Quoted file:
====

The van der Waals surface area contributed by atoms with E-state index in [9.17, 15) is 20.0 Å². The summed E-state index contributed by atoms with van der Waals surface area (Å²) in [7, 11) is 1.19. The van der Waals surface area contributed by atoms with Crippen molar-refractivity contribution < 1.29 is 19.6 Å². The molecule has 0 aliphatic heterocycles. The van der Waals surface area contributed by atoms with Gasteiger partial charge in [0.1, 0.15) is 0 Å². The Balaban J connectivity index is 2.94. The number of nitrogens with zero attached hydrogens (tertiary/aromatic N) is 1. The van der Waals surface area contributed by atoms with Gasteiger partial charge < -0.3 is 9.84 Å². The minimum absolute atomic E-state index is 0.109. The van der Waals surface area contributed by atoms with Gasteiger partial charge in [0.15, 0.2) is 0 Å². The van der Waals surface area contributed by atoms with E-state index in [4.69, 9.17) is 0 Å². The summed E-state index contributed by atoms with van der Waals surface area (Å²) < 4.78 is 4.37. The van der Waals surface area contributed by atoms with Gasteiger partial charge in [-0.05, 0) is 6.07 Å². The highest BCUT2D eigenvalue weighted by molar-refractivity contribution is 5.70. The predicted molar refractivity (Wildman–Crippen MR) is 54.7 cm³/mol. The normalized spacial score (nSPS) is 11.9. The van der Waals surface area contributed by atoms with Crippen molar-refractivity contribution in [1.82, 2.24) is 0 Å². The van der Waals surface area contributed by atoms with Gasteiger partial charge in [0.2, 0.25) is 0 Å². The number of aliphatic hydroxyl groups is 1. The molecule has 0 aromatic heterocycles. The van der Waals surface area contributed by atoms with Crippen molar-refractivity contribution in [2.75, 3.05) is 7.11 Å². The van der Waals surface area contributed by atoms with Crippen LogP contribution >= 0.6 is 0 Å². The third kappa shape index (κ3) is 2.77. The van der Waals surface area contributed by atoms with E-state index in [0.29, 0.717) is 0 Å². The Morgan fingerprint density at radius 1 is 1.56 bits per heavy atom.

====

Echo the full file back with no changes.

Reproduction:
The van der Waals surface area contributed by atoms with E-state index in [9.17, 15) is 20.0 Å². The summed E-state index contributed by atoms with van der Waals surface area (Å²) in [7, 11) is 1.19. The van der Waals surface area contributed by atoms with Crippen molar-refractivity contribution < 1.29 is 19.6 Å². The molecule has 0 aliphatic heterocycles. The van der Waals surface area contributed by atoms with Gasteiger partial charge in [0.1, 0.15) is 0 Å². The Balaban J connectivity index is 2.94. The number of nitrogens with zero attached hydrogens (tertiary/aromatic N) is 1. The van der Waals surface area contributed by atoms with Gasteiger partial charge < -0.3 is 9.84 Å². The minimum absolute atomic E-state index is 0.109. The van der Waals surface area contributed by atoms with Gasteiger partial charge in [0.15, 0.2) is 0 Å². The van der Waals surface area contributed by atoms with E-state index in [4.69, 9.17) is 0 Å². The summed E-state index contributed by atoms with van der Waals surface area (Å²) < 4.78 is 4.37. The van der Waals surface area contributed by atoms with Gasteiger partial charge in [-0.05, 0) is 6.07 Å². The highest BCUT2D eigenvalue weighted by molar-refractivity contribution is 5.70. The predicted molar refractivity (Wildman–Crippen MR) is 54.7 cm³/mol. The normalized spacial score (nSPS) is 11.9. The van der Waals surface area contributed by atoms with Crippen molar-refractivity contribution in [1.82, 2.24) is 0 Å². The van der Waals surface area contributed by atoms with Gasteiger partial charge in [0.2, 0.25) is 0 Å². The number of aliphatic hydroxyl groups is 1. The molecule has 0 aromatic heterocycles. The van der Waals surface area contributed by atoms with Crippen molar-refractivity contribution in [2.75, 3.05) is 7.11 Å². The van der Waals surface area contributed by atoms with Crippen LogP contribution >= 0.6 is 0 Å². The third kappa shape index (κ3) is 2.77. The van der Waals surface area contributed by atoms with E-state index in [0.29, 0.717) is 0 Å². The Morgan fingerprint density at radius 1 is 1.56 bits per heavy atom.